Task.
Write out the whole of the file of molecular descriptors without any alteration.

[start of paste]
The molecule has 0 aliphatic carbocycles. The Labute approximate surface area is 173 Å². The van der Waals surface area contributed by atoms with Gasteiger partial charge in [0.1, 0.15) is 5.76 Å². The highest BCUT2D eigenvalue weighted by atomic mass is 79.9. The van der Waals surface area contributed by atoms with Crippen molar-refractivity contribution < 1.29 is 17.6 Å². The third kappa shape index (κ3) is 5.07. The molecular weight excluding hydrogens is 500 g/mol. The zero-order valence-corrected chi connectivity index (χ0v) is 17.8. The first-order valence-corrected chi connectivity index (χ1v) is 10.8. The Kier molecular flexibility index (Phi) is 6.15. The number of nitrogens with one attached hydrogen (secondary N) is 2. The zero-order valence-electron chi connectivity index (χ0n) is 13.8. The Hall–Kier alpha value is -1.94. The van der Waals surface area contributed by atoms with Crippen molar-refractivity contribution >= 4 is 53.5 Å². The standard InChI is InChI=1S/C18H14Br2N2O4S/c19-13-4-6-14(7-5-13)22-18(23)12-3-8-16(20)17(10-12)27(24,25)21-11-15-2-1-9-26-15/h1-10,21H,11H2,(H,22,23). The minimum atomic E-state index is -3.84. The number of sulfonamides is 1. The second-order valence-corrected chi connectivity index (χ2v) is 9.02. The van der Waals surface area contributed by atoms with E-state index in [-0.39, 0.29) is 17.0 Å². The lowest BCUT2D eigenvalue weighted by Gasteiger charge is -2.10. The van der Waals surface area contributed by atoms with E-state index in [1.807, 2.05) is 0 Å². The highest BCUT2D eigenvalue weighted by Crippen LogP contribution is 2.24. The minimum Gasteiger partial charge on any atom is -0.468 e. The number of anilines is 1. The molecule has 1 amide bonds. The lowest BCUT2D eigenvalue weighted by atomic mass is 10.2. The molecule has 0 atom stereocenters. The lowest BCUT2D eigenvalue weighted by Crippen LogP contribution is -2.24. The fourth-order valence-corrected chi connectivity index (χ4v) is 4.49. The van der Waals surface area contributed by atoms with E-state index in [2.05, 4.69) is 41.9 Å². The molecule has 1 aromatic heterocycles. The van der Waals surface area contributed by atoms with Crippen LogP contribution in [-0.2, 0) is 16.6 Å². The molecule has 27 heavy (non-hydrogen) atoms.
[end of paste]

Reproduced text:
The molecule has 0 aliphatic carbocycles. The Labute approximate surface area is 173 Å². The van der Waals surface area contributed by atoms with Gasteiger partial charge in [0.1, 0.15) is 5.76 Å². The highest BCUT2D eigenvalue weighted by atomic mass is 79.9. The van der Waals surface area contributed by atoms with Crippen molar-refractivity contribution < 1.29 is 17.6 Å². The third kappa shape index (κ3) is 5.07. The molecular weight excluding hydrogens is 500 g/mol. The zero-order valence-corrected chi connectivity index (χ0v) is 17.8. The first-order valence-corrected chi connectivity index (χ1v) is 10.8. The Kier molecular flexibility index (Phi) is 6.15. The number of nitrogens with one attached hydrogen (secondary N) is 2. The zero-order valence-electron chi connectivity index (χ0n) is 13.8. The Hall–Kier alpha value is -1.94. The van der Waals surface area contributed by atoms with Crippen molar-refractivity contribution >= 4 is 53.5 Å². The standard InChI is InChI=1S/C18H14Br2N2O4S/c19-13-4-6-14(7-5-13)22-18(23)12-3-8-16(20)17(10-12)27(24,25)21-11-15-2-1-9-26-15/h1-10,21H,11H2,(H,22,23). The minimum atomic E-state index is -3.84. The number of sulfonamides is 1. The second-order valence-corrected chi connectivity index (χ2v) is 9.02. The van der Waals surface area contributed by atoms with E-state index in [-0.39, 0.29) is 17.0 Å². The lowest BCUT2D eigenvalue weighted by Gasteiger charge is -2.10. The van der Waals surface area contributed by atoms with E-state index in [1.807, 2.05) is 0 Å². The highest BCUT2D eigenvalue weighted by Crippen LogP contribution is 2.24. The minimum Gasteiger partial charge on any atom is -0.468 e. The number of anilines is 1. The molecule has 1 amide bonds. The lowest BCUT2D eigenvalue weighted by atomic mass is 10.2. The molecule has 0 atom stereocenters. The lowest BCUT2D eigenvalue weighted by Crippen LogP contribution is -2.24. The fourth-order valence-corrected chi connectivity index (χ4v) is 4.49. The van der Waals surface area contributed by atoms with E-state index in [2.05, 4.69) is 41.9 Å². The molecule has 1 aromatic heterocycles. The van der Waals surface area contributed by atoms with Crippen LogP contribution in [-0.2, 0) is 16.6 Å². The molecule has 27 heavy (non-hydrogen) atoms.